Supporting Mental Health
The busy weeks leading up to the Christmas season generally keep us occupied with rewarding activities. While the start of a new year brings renewed hope and optimism, January tends to move at a slower pace and offers limited daylight hours. Many of us will experience what is commonly referred to as the “Winter Blues” or “January Blues.” This may require more effort to maintain good mental health. A healthy diet, regular exercise, and practicing gratitude can help us to maintain a positive outlook.
It is estimated that one in five Canadians will experience mental health challenges throughout their lifetime. For those who are living with persistent conditions, appropriate supports and services are extremely important. Too often people suffer in silence, fearing a stigma that unfortunately views mental health differently from physical illness.
Our government recognized that better mental health services and treatment were needed. In 2013, consultations on how to improve services began, culminating with the Mental Health and Addictions Action Plan which guides the government in making needed improvements.
Your Saskatchewan Party government has increased funding for mental health services by 60 per cent to approximately $290 million annually. This funding is in addition to the approximately $46 million allocated to addictions services each year.
Recently, additional mental health supports were introduced in Moose Jaw. In November, a new Police and Crisis Team (PACT) became operational. PACT pairs members of the Moose Jaw Police Service with a mental health professional when responding to individuals who are experiencing a mental health crisis. The goal is to provide the right kind of care to people who are better-served within the community, thereby avoiding emergency department visits or entry into the criminal justice system. Similar units are also now in place in Saskatoon, Regina, Prince Albert, North Battleford, and Yorkton.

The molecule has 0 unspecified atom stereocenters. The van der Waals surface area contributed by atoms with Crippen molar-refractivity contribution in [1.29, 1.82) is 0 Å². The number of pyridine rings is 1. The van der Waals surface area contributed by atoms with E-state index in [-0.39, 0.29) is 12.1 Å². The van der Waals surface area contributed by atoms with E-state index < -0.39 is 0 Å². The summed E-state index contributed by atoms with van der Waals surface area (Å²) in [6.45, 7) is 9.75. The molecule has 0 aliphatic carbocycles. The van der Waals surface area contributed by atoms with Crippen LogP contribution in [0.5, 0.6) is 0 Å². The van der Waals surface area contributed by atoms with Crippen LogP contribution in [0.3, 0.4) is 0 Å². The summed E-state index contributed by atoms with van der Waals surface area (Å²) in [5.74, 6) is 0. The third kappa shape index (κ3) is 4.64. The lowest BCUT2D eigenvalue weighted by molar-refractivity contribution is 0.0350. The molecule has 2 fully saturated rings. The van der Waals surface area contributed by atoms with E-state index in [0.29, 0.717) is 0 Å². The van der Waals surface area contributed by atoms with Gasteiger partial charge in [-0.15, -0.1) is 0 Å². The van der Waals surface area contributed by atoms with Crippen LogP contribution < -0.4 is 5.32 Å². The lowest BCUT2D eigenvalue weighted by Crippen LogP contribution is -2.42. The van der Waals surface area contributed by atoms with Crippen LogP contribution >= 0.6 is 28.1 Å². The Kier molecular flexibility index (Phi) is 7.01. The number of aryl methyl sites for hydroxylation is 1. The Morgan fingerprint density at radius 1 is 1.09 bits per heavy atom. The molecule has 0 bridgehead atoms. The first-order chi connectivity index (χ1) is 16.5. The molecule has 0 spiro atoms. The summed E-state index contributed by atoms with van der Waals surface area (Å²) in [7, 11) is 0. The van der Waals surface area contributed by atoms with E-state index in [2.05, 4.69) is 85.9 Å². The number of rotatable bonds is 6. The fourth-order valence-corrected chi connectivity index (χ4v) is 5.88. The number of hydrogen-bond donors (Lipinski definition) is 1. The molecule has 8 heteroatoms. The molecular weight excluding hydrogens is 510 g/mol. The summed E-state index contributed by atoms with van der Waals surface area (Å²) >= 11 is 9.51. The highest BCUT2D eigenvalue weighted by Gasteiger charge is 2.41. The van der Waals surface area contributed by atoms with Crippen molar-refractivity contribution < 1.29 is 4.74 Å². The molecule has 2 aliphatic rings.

A little over a year ago, a new housing complex – Wakamow Place II – officially opened to individuals with complex needs. The 12-unit facility is next door to Wakamow Place, where mental health supports are available if needed. Funding has also been invested in a new training program launched last month that will better equip physicians to assess and treat mental health conditions in children and youth.
Thanks to the Canadian Mental Health Association, many local businesses now have Suicide Help Cards with information to assist someone in a crisis. Mental Health First Aid Courses are offered several times a year. Like the regular First Aid courses we are familiar with, Mental Health First Aid equips individuals to respond in a helpful way to assist someone towards getting needed, professional help.
It is encouraging to see local organizations working together to provide mental health services in our community. The Saskatchewan Health Authority, the staff at the Dr. F. H. Wigmore Regional Hospital, the Canadian Mental Health Association, and Thunder Creek Rehabilitation Association all provide supports not only for treatment, but also prevention of mental health-related conditions.
We can do our part by becoming more informed on maintaining our own mental health, knowing the signs of when to seek help, and learning how we can help others.
For mental health support at any time of the day or night, you can pick up the phone and call HealthLine by dialing 8-1-1. HealthLine’s registered Psychiatric Nurses and social workers can offer advice to help you manage your situation, or give you information about resources in the community.
Warren Michelson, MLAMLAs Column Warren Michelson Moose Jaw North